[Bbob-discuss] Request for BBOB algorithms.

Olivier Teytaud olivier.teytaud at gmail.com
Tue Feb 28 00:09:12 CET 2012


Dear Niko,

No, it's not that I am not entirely satisfied, or more precisely it's just
that I think there
is always room for improvement :-)

 In particular, when I downloaded raw data and made a few graphs, I got
very different results from the graphs I've seen in BBOB, so I felt I
should take time for downloading codes, reproducing experiments by varying
experimental conditions, to see stability of results.

 Please don't consider that comments
are aimed at claiming that the current status is not satisfactory, and see
this positively: it just means that I find the testbed interesting enough
for discussing it.

Thanks for pointing out that there are noisy functions with noise
non-decreasing to zero; this I was not aware of, and I find this
introduction great. I was in a early BBOB discussion a long time ago and
this was my main point then, so you see that my comments are not that bad
:-) . Maybe I was not aware of the introduction of these
non-zero-noise-at-optimum because the link
http://coco.gforge.inria.fr/lib/exe/fetch.php?id=bbob-2009-downloads&cache=cache&media=download2.0:bbobdocnoisyfunctions.pdf
on http://www.lri.fr/~hansen/publications.html is dead :-)


 Yes, I know that we can change the dimension very quickly in the code,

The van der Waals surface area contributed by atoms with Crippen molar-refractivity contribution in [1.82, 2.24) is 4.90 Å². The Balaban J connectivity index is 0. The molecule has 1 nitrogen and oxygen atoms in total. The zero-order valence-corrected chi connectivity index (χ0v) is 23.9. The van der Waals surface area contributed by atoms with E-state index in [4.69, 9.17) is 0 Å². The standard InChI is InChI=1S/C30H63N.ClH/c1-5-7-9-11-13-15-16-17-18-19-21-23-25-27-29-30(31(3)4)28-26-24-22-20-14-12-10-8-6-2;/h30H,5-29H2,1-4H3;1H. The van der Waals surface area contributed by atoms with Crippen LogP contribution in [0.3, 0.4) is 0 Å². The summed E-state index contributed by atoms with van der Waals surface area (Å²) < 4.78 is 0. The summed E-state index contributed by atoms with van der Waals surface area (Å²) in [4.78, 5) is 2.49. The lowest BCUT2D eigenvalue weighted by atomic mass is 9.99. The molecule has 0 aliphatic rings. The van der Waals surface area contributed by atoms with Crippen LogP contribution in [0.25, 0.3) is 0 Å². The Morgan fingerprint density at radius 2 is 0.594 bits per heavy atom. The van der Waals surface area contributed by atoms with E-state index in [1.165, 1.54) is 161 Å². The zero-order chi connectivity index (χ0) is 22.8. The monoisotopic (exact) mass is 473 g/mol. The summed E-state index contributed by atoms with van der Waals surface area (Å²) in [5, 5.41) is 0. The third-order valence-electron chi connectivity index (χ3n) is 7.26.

obviously.
The point is just that usually you don't present this kind of result. This
is precisely
why I'd like to run this, but if I write the interfacing myself, it will
not be very fair. This
is why I'd find that interesting, for testing the stability of algorithms,
to have the exact conditions in which the algorithms are run.

I agree that it's not E log(fitness), I was imprecise; but log(ERT) vs
log(running time) is somehow emphasizing long term results and very precise
results, somehow similarly to E log(fitness-fitness*) vs E(running time).

For the 32bits/64 bits: some years ago, one of the organizers told me that
some of the algorithms used by the organizers were run in 32bits, and some
in 64 bits. Maybe this has been corrected in later runs - I was far from
BBOB recently :-)

Best regards,
Olivier
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